It was late March when Tom and Jane Rupley of Westford Road first realized that they had visitors.
“Rup (Tom) was out there and he came back in the house and he said, ‘Janey I think there’s a dog under the barn,’” said Jane Rupley.
The Rupleys spoke to an animal expert who told them that it was likely fox or coyote pups, and not a trapped dog. Their granddaughter, Morgan, was the first to spot the fox heading towards the barn, where the Rupleys house a pony named Easter.
“She peeked through the curtain and saw the fox walking through the pasture — ‘Nanni Nanni! There’s a fox in Easter’s paddock,’ she said — I think she was afraid that the fox had hurt Easter,” said Rupley.
The Rupleys learned later that the fox Morgan spotted that day was the mother of five baby foxes, or kits, taking refuge under their barn.
“This is the time of year when young are dispersing,” said Pat Huckery, the northeast district manager for MassWildlife. “They get themselves into a little bit of trouble.”
Springtime means more fox and coyote sightings, and for Huckery, more frantic phone calls.
“We get calls after people see them in the daytime. They think they’re nocturnal but when feeding they get active in the daylight,” she said. “The adults are just trying to take care of their pups.”
When to report wildlife
The Rupleys, who have lived in their home on Westford Road since 1985, have had their fair share of wildlife encounters.
“We’ve seen everything here,” said Rupley. “We had the bear here two years ago. That bear bothered me, but this,” she said, gesturing towards the kit just waking up from a nap in the fields, “This I like.”
To Rupley, the fox parents couldn’t have picked a better home for their kits.
“They’ve got the pond, they’ve got the good hunting in the fields, and I think they must have a certain sense that they’re safer to be near us than to be out in the wild raising little kits,” she said.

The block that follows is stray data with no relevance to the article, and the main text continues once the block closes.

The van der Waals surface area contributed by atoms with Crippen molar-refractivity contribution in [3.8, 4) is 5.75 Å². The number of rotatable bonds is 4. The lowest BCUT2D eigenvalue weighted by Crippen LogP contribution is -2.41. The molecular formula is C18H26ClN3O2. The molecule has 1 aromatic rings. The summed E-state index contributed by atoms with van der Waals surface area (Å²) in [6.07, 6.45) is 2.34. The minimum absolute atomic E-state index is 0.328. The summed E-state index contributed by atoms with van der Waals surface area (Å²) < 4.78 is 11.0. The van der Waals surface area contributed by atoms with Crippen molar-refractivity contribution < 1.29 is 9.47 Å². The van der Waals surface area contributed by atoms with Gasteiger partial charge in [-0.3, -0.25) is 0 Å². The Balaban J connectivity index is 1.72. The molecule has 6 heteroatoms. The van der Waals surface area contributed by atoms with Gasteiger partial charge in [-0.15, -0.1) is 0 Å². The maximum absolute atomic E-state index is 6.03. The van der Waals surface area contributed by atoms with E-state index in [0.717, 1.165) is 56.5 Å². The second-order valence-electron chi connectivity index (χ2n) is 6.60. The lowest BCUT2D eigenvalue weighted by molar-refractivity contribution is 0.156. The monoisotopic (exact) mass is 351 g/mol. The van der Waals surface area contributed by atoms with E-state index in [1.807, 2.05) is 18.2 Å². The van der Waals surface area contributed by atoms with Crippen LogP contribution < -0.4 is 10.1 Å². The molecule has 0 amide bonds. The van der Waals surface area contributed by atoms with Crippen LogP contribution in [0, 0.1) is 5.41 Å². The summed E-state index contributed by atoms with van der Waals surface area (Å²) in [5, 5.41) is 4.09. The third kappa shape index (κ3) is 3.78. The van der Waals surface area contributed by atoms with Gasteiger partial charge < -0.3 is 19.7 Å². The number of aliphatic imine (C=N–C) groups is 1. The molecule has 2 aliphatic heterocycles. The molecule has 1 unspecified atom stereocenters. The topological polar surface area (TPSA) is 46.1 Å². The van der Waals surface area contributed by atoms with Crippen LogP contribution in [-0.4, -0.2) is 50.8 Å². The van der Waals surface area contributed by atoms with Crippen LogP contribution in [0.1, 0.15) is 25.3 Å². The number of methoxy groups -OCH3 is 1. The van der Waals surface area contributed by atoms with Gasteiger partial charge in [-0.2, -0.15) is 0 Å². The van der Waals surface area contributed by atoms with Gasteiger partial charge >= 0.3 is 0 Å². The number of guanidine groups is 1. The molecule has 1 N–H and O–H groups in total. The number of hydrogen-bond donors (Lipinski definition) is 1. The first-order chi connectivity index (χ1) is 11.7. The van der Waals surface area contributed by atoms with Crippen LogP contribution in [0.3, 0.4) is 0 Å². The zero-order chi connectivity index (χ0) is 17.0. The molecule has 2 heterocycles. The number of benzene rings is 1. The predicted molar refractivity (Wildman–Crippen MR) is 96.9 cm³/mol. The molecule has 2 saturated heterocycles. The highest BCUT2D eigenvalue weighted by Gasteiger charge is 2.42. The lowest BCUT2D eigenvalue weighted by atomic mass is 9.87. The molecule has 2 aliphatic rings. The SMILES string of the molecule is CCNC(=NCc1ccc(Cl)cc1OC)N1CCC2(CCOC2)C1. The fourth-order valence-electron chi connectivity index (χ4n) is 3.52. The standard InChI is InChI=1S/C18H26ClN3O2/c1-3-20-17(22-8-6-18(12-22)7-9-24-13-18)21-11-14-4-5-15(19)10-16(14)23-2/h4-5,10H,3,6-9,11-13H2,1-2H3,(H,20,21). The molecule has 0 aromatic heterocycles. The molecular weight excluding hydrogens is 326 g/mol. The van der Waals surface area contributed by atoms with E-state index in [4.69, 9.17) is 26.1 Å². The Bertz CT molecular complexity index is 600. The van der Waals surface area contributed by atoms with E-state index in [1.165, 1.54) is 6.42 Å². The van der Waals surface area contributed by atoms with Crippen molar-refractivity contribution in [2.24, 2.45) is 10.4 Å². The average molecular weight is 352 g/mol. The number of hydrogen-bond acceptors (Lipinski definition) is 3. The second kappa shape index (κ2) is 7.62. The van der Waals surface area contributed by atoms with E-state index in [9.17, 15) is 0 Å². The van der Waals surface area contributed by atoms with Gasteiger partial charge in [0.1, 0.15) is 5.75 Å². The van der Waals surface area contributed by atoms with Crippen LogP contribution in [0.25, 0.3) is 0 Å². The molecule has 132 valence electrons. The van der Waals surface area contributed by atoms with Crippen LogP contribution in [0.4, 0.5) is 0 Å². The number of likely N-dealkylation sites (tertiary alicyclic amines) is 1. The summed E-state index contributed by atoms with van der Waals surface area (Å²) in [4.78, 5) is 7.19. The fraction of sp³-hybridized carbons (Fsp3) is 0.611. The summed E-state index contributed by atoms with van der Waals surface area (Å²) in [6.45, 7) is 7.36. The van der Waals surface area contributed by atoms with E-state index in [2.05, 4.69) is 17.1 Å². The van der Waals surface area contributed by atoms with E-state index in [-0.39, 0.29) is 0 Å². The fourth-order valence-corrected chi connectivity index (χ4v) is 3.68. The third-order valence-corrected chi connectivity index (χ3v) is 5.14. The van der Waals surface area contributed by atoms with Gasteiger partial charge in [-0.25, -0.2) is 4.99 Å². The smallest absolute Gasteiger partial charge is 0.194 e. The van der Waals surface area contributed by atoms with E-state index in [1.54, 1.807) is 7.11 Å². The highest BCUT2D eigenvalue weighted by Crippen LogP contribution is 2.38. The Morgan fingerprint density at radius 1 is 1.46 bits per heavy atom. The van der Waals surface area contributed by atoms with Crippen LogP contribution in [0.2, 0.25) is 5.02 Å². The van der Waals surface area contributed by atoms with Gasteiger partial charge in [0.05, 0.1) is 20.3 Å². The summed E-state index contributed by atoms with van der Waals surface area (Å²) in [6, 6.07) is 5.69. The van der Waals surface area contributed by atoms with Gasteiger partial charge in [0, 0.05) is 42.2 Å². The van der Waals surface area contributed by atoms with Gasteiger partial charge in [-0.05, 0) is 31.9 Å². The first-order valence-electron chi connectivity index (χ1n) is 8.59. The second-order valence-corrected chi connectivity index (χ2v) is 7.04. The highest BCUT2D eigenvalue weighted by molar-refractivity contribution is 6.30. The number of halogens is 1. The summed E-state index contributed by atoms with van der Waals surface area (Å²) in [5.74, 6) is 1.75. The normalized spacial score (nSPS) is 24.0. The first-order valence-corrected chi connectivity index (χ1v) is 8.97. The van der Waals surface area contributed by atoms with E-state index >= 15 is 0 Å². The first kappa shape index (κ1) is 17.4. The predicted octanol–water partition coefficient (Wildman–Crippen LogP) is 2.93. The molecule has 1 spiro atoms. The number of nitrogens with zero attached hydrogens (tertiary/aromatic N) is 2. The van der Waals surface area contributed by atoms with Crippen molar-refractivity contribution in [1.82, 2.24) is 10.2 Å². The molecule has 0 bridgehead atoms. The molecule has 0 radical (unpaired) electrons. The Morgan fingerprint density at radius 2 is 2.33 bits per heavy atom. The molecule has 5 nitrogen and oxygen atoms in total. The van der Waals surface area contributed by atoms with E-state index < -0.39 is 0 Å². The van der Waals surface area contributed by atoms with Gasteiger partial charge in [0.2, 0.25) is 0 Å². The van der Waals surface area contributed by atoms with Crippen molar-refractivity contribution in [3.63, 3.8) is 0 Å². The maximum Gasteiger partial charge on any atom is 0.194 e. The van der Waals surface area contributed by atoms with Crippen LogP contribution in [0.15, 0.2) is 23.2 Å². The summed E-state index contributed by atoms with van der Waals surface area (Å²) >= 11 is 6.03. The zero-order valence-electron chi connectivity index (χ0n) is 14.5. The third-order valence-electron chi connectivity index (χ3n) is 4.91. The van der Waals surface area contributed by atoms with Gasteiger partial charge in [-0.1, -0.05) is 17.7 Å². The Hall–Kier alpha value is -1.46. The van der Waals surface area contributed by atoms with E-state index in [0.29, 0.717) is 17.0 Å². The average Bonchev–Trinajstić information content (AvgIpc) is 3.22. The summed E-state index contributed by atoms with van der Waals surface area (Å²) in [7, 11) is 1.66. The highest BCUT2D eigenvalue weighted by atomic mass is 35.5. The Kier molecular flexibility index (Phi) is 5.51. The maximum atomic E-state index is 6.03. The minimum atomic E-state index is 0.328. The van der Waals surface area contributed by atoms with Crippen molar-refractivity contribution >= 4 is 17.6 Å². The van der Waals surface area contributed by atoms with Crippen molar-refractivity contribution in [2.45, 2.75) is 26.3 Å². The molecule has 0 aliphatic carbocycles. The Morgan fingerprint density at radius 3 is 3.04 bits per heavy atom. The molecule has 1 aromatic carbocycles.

One thing that all Concord residents should be able to distinguish this season, said Huckery, is the difference between normal and abnormal wildlife behavior.
“When house cats start disappearing in a neighborhood this gets people very excited,” she said. “But the important thing to remember is that it’s perfectly normal behavior for a coyote to take that cat, day or night. It doesn’t mean that you have a bad coyote in the neighborhood.”
The time to call the Concord Police Department or the Environmental Police, said Huckery, is when an animal is displaying aggressive or atypical behavior, such as staggering, circling or foaming at the mouth.
For the most part, said Huckery, bad animal behavior can easily be corrected by good human behavior.
“It’s as simple as keeping your pets in or supervising them,” she said.
Taking simple precautions such as cleaning up bird feeders or locking up trash can also keep away raccoons, skunk or other pesky creatures, Huckery said.
“People have a lot of control over what critters end up in their yard or not,” she said.
They may be cute, but they’re still wild
Rupley admitted that she has grown attached to the foxes and worries about the coyotes and fishers that frequent the area, as well as the cars that speed past her driveway.
“I worry about them, I worry about the road, but that’s nature,” she said. “They’re going to learn.”
The best time to see the kits is at dusk, said Rupley, when the kits wake up and start playing together.
“There’s one kit that seems less afraid of people,” she said. “He just sits right there and looks at me, just like a puppy.”
The kits have even gotten comfortable with the family dog, an old yellow lab named Taffy.
“They bark at Taffy,” said Rupley with amazement, “They’re now part of the family here, just part of the farm.”
For Rupley, remembering that the foxes are wild animals often proves difficult.
“I get that thinking of feeding them,” she said, “And then I say, ‘No, no, no, I’m not going to do that.’ It’s not good for them, and it’s not good for us. They’re wild — even though they’re cute, they’re wild.”
Keeping wildlife wild is one of MassWildlife’s primary concerns, said Huckery.
“Generally it’s the humans that have trouble keeping their distance,” she said, “Especially when it’s a cute fuzzy creature like a fox.”
The key, said Huckery, is to not let the animals get habituated to your presence. “Keep a very respectable distance and do not give them any food,” she said.
Like proud parents, the Rupleys have generously shared their treasured foxes — from a safe distance — with friends and family, and in a way, said Jane, the foxes have brought the neighborhood together.
“I like to see my neighbors you know? We all tend to live in our own worlds,” she said.